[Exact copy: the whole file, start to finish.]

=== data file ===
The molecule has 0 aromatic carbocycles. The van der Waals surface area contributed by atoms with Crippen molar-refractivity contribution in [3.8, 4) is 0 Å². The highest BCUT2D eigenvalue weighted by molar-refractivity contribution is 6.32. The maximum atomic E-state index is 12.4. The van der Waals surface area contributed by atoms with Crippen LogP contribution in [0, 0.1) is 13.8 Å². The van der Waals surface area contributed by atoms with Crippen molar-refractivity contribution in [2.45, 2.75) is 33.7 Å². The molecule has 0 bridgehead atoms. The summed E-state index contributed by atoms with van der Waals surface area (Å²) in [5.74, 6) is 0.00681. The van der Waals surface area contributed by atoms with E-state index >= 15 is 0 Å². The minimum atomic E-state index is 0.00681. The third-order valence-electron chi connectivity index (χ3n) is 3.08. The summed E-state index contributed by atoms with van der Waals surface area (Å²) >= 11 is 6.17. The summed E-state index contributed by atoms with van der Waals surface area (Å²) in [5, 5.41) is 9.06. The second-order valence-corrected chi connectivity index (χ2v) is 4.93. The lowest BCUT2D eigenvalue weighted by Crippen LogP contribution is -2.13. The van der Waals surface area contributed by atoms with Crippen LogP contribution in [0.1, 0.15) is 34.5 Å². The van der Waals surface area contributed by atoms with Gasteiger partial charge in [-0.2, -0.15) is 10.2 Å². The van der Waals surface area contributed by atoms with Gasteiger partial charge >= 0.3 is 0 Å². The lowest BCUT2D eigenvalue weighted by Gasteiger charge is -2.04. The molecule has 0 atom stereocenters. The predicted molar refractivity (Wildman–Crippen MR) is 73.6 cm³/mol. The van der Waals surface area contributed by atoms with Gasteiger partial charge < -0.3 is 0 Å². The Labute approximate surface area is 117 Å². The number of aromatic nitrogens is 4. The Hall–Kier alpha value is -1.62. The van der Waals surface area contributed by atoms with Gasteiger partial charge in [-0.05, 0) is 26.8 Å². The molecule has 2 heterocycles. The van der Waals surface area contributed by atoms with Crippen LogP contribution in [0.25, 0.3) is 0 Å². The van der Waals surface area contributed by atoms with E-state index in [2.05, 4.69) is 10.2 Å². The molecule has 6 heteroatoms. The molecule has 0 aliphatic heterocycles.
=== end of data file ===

The molecule has 0 aromatic carbocycles. The van der Waals surface area contributed by atoms with Crippen molar-refractivity contribution in [3.8, 4) is 0 Å². The highest BCUT2D eigenvalue weighted by molar-refractivity contribution is 6.32. The maximum atomic E-state index is 12.4. The van der Waals surface area contributed by atoms with Crippen LogP contribution in [0, 0.1) is 13.8 Å². The van der Waals surface area contributed by atoms with Crippen molar-refractivity contribution in [2.45, 2.75) is 33.7 Å². The molecule has 0 bridgehead atoms. The summed E-state index contributed by atoms with van der Waals surface area (Å²) in [5.74, 6) is 0.00681. The van der Waals surface area contributed by atoms with E-state index >= 15 is 0 Å². The minimum atomic E-state index is 0.00681. The third-order valence-electron chi connectivity index (χ3n) is 3.08. The summed E-state index contributed by atoms with van der Waals surface area (Å²) >= 11 is 6.17. The summed E-state index contributed by atoms with van der Waals surface area (Å²) in [5, 5.41) is 9.06. The second-order valence-corrected chi connectivity index (χ2v) is 4.93. The lowest BCUT2D eigenvalue weighted by Crippen LogP contribution is -2.13. The van der Waals surface area contributed by atoms with Crippen LogP contribution in [0.1, 0.15) is 34.5 Å². The van der Waals surface area contributed by atoms with Gasteiger partial charge in [-0.2, -0.15) is 10.2 Å². The van der Waals surface area contributed by atoms with Gasteiger partial charge >= 0.3 is 0 Å². The lowest BCUT2D eigenvalue weighted by Gasteiger charge is -2.04. The molecule has 0 atom stereocenters. The predicted molar refractivity (Wildman–Crippen MR) is 73.6 cm³/mol. The van der Waals surface area contributed by atoms with Gasteiger partial charge < -0.3 is 0 Å². The Labute approximate surface area is 117 Å². The number of aromatic nitrogens is 4. The Hall–Kier alpha value is -1.62. The van der Waals surface area contributed by atoms with Gasteiger partial charge in [-0.05, 0) is 26.8 Å². The molecule has 2 heterocycles. The van der Waals surface area contributed by atoms with Crippen LogP contribution in [0.25, 0.3) is 0 Å². The van der Waals surface area contributed by atoms with E-state index in [2.05, 4.69) is 10.2 Å². The molecule has 6 heteroatoms. The molecule has 0 aliphatic heterocycles.